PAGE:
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Join Date: Aug 2002
Location: Toronto area, Canada
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tvuong: for whatever reason I can't access your mdat files. But I just thought I'd throw this in, one more great use I've got out of the REW distortion measuring capability.
Anyway, I found that when some (quality) speakers measured elevated THD, and I mean over a small fraction of a %, it turned out that indeed the mid and "mid-bass" drivers were damaged. The higher the test level, the more the distortion increased, and I mean significantly increased, out of proportion. If your scenario seems a bit like this, do what you need to do to make sure it's not the amp channel that's at fault before saying it's the driver.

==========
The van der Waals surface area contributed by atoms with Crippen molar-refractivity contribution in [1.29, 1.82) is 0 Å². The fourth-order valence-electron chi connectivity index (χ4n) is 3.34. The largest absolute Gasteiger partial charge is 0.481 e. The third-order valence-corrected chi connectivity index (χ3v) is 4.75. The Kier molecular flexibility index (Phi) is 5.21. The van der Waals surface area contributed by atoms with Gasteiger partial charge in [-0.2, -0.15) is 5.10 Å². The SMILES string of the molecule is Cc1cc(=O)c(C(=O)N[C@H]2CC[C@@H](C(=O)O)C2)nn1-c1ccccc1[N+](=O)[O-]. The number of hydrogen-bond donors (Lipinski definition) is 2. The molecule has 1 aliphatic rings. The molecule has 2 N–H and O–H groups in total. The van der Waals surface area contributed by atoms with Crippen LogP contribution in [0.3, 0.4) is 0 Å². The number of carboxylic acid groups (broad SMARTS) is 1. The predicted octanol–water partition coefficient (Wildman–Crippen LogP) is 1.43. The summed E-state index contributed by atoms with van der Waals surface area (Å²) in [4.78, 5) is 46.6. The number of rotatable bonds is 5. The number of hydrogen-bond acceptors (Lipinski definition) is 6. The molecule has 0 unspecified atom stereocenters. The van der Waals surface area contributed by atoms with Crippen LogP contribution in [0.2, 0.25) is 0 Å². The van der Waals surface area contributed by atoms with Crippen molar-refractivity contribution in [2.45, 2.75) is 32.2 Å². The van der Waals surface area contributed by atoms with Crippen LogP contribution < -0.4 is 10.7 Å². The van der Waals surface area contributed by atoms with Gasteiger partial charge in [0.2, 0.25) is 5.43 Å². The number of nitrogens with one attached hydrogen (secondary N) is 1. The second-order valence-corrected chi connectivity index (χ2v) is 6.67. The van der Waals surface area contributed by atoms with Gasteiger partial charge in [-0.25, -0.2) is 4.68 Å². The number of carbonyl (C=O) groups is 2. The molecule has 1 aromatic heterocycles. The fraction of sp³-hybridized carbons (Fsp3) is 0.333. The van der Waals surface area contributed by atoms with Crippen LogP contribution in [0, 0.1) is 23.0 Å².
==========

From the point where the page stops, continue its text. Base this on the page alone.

We also need to consider that speaker THD below 3% is traditionally actually considered "good". I can assure you that in a modern decent speaker, in the mids and highs at least, THD below 0.1% at a reasonable listening SPL (assuming capable amp), the levels we normally measure at, is very common. I'd say 1% is too much outside the bass range, if we're talking an indication of something "wrong", and not necessarily audibility to any specific individual.
Remember I can't see your graphs! Another clue to a damaged driver is look for the THD significantly peaking at a frequency (resonating). This could indicate a loose cone, or a damaged surround, or maybe even a damaged spider. Many modern drivers, and I'm talking even quite expensive ones, use glue to hold many (all!) of the parts together. I have seen this glue come loose in areas, and when fixed (quality adhesives) the distortion completely went away. It was kind of hard to find & figure out, until after I saw it the first time, but something to consider.
Last edited by cfraser; 01-24-2015 at 12:36 PM.